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Trans-Pacific Partnership – where to from here?

06 October 2015 | Asia Pacific and The Americas
Legal Briefings

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Agreement has been reached on the Trans-Pacific Partnership (TPP), notwithstanding the failure by trade ministers to reach agreement last time they met in July.

However, the negotiating members must take further steps before the TPP will come into effect.

Translation, signing, ratification

The text of the TPP will first need to be translated into authentic (authoritative) languages.

After the authentic texts have been released, each member of the TPP will need to express its consent to be bound by the treaty. The TPP will stipulate the means by which states can express their consent to be bound.

Typically, consent is expressed by a state's signature and subsequent ratification of the international treaty. When a state signs a treaty, the signatory agrees to comply with the treaty and to refrain from taking any actions that would defeat the objects and purposes of the treaty. However, the mere act of signing does not impose legal obligations on the state. A state only becomes bound by a treaty once it has ratified it.

The critical act that needs to occur is therefore ratification. This is usually done by an exchange of the necessary legal instruments or the deposit of such instruments to a designated authority. Whilst ratification is an international act, there are typically domestic requirements for the approval to ratify.

The ratification process in each state

Each of the 12 member states of the TPP has a different domestic process for ratification. The table below summarizes the typical processes.

It is not possible to forecast exactly how long these processes may take (possibly several months), even though some states have specific timeframes for completing them.

Country Ratification process
Australia
  • Parliament must pass implementing legislation before the Federal Executive Council can authorize entry into a treaty.
  • The treaty is tabled in both Houses of Parliament for 20 sitting days before any binding treaty action is taken.
  • Once tabled, the parliamentary Joint Standing Committee on Treaties reviews the treaty, can seek public consultation and recommends to Parliament whether to take binding treaty action.
Brunei
  • The President of Brunei can enter into a treaty, with the approval of the House of Representatives.
Canada
  • The executive technically has full control over the ratification process. An Order in Council authorizes the Ministry of Foreign Affairs to sign an instrument of Ratification. Once this instrument is deposited with the appropriate authority, ratification is complete.
  • There is a practice, before ratification, of tabling treaties in the House of Commons, which has 21 sitting days to consider it.
  • A ratified treaty requires incorporation through domestic law to be enforceable in Canada, typically by an Act of Parliament.
Chile
  • The President has power to sign and ratify international treaties.
  • Congress must approve treaties submitted to it by the President before ratification can occur.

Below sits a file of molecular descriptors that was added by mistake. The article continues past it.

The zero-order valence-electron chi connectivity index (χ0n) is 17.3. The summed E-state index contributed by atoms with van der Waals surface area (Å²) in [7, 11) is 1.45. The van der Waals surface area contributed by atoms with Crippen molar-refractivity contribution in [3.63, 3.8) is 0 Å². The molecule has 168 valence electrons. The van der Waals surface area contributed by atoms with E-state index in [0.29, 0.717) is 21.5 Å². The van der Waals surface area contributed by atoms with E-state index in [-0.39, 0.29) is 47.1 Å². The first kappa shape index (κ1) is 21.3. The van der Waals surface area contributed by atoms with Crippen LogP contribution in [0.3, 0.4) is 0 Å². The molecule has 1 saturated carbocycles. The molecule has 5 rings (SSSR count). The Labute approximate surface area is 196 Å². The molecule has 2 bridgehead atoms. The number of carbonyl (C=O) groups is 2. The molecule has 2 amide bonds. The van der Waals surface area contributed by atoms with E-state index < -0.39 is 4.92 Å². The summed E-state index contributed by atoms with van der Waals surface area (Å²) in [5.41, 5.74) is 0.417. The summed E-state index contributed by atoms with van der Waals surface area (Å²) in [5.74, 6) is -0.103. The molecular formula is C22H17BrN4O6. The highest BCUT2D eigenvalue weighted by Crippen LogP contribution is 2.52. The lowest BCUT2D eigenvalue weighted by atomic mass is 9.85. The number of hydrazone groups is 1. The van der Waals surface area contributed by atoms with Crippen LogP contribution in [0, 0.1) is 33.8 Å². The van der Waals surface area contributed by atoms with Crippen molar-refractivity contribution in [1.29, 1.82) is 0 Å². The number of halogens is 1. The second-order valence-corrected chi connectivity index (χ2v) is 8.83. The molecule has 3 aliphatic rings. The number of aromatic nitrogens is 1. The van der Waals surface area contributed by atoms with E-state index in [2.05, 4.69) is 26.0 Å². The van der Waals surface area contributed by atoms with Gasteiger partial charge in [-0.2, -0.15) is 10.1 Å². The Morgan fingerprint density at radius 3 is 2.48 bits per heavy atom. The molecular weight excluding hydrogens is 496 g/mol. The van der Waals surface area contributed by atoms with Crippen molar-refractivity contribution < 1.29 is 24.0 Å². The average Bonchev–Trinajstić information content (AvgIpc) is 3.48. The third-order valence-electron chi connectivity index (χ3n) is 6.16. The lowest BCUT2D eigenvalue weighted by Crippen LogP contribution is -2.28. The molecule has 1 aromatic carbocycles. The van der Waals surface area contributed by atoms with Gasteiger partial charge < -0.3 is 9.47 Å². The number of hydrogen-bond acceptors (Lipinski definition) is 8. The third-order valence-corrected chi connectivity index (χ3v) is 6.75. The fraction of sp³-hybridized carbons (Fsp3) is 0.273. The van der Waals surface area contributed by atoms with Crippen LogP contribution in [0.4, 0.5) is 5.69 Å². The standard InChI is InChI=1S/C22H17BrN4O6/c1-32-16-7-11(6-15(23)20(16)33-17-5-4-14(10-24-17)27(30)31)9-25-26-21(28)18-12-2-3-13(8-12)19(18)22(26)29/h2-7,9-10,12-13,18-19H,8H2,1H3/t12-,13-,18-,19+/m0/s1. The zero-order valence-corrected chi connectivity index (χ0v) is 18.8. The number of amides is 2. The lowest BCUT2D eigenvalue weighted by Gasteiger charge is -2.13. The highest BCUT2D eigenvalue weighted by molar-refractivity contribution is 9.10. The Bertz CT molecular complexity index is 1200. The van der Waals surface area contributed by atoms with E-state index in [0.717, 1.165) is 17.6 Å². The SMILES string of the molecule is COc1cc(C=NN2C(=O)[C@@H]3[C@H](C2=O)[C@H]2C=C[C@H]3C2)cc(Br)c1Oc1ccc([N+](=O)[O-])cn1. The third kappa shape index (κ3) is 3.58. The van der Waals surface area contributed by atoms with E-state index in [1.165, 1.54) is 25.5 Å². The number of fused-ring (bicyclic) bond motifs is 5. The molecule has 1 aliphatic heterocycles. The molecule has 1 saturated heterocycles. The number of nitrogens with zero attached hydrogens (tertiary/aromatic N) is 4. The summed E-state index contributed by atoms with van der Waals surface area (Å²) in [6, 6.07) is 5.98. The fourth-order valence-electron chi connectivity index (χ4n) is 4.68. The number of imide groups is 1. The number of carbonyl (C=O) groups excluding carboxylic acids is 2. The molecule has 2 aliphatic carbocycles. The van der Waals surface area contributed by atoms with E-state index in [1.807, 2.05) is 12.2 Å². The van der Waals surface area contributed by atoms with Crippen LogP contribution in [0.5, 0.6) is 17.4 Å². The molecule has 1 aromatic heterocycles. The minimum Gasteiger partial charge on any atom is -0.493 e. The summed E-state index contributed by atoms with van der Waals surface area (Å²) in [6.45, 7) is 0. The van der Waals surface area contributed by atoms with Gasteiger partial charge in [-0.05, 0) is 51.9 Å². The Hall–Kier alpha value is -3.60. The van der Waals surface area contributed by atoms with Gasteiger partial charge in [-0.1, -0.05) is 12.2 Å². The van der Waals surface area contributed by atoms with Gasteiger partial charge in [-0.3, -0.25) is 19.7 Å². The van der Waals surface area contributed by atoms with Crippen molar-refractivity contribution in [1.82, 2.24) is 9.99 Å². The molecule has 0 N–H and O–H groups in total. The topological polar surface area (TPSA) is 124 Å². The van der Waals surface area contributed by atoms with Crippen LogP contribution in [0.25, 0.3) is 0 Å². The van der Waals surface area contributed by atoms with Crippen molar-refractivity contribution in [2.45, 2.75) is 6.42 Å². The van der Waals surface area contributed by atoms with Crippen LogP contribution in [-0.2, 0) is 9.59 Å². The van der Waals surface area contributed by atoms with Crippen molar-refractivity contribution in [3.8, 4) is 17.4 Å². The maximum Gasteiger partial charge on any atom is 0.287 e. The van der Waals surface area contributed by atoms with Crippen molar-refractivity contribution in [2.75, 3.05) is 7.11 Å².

Japan
  • The Cabinet Legislation Bureau will consider the treaty brought before Cabinet. Cabinet can conclude the treaty, but it must obtain prior or subsequent approval by a majority of the Diet.
  • The implementing Bill may be first referred to a committee for consideration. 
Malaysia
  • After signing, Parliament must first pass legislation to give effect to the treaty, after which the executive may ratify the treaty. 
Mexico
  • The President has power to negotiate and make treaties with foreign states, but the Senate has exclusive power to approve treaties made by the President.

New Zealand
  • The Ministry of Foreign Affairs presents the treaty to the House of Representatives. The House must pass implementing legislation in order for ratification to occur.
  • The Foreign Affairs, Defence and Trade Committee of the House of Representatives reviews the treaty. It may seek public submissions.
  • This select committee provides a report within 15 days of the treaty being tabled in the House. If the committee makes any recommendations, the government must respond within 90 days.  
Peru
  • Ratification requires Congress' approval if the treaty concerns certain subject matters, including state sovereignty, dominion or integrity.
Singapore
  • The executive, in exercising its treaty-making powers, can bind Singapore to a treaty. In practice, Parliament's consent is not sought or deemed to be required.
United States
  • The United States requires implementing legislation to incorporate the treaty into domestic law.
  • In June 2015, Congress granted the President Trade Promotion Authority, which allows the President to enter into certain trade agreements and provides for an expedited ratification and implementation process. Congress may only vote "up or down" on the treaty and cannot make any amendments to the treaty.
  • Passage of the implementing bill is necessary for ratification. 
Vietnam
  • There is a domestic consultative process involving the Ministry of Foreign Affairs, concerned agencies and organizations, the government and the President, culminating in a proposal to the National Assembly to ratify the treaty. A majority of the National Assembly may empower the President to authorize ratification of the treaty. 
  • Taking into account the timeframes built into this process, the ratification procedure requires at least 120 days.
  • Whether a treaty requires implementing legislation depends on a decision of the National Assembly, President or the government, in light of the requirements, content and nature of the treaty.